The Line is the Feeling

I was sad to hear about the death of Cy Tombly today.  In my first year at university, when I was doing fine art, one of the staff noticed that I kept writing on my canvases and suggested that I checked out Twombly, who often incorporated scratchy text into his work.  I loved his paintings right away, especially the ones where he scrawled sentences across them, or bits of script that looked like made-up languages, or strange words half concealed behind thicker layers of paint.  At a later point, the university art staff suggested that I was writing a little too much on my own canvases, and that perhaps I should be writing on word processors on a different course, but it was worth having been there just for the tip-off about Twombly.


There are good articles about his art in lots of newspapers today, and they will tell you better than I ever could about all the great things he did.  Here and here are two I’ve enjoyed looking at.  The appeal, for me, is all in a kind of gut recognition.  He seemed to understand that the process of a making a mark, be it handwriting or graffiti or frenzied slashing with a palette knife, is as important as the symbolism of the mark itself.  In other words, the shape the word is written in says just as much as the word itself.

I was thinking about this a couple of months ago, and that was what I was getting at here.  When I got stuck – which was often – writing The Man who Rained, I would think about Twombly’s flourishing scrawls and force myself to forget about structure and narrative and all that rigid stuff and just write, write, not even write but just mark-make, be it real words or made-up words or a made-up momentary alphabet, just to enjoy the feel of the nib moving across the surface of the page.  My messy results had nothing of the elegance of Twombly’s – that was the man’s genius, to elevate scribble to a thing of beauty – but they helped me become unstuck and press onward.  So thank you, Cy Twombly.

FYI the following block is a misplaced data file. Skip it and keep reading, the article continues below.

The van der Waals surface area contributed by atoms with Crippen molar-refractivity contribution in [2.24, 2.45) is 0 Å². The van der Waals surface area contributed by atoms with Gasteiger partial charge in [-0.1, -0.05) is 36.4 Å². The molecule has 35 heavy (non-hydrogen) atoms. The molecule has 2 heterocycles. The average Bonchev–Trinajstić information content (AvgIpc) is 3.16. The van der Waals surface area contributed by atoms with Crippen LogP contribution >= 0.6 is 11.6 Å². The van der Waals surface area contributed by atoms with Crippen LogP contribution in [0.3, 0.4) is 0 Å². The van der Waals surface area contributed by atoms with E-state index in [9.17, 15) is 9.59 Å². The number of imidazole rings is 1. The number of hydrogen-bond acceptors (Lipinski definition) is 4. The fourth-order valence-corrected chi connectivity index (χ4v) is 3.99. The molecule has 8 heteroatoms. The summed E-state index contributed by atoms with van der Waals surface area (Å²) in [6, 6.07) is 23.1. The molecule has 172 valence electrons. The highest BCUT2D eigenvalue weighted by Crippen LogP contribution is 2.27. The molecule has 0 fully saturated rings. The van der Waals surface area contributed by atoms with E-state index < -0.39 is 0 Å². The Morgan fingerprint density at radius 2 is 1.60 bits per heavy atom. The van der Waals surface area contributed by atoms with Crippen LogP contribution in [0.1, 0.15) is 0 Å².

CT: I’m a painter and my whole balance is not having to think about things. So all I think about is painting. It’s the instinct for the placement where all that happens. I don’t have to think about it. So I don’t think of composition; I don’t think of colour here and there. Sometimes I alter something after. So all I could think is the rush. This is in certain things and even up to now, like The Four Seasons, those are pretty emotionally done paintings. And I have a hard time now because I can get mentally ill. I usually have to go to bed for a couple of days. Physically I can’t handle it, and I can’t build myself. You know, my mind goes blank. It’s totally blank. I cannot sit and make an image. I cannot make a picture unless everything is working. It’s like a state.

DS: Like a state. Ecstatic?

CT: Ecstatic, exactly. I’m usually in a very good humour, except that I can be a little violent if it’s going bad. If I’m making a mess I get a little sadistic with the paint, but usually I’m enjoying myself. It’s more like I’m having an experience than making a picture.

– from an interview with David Sylvester, 2001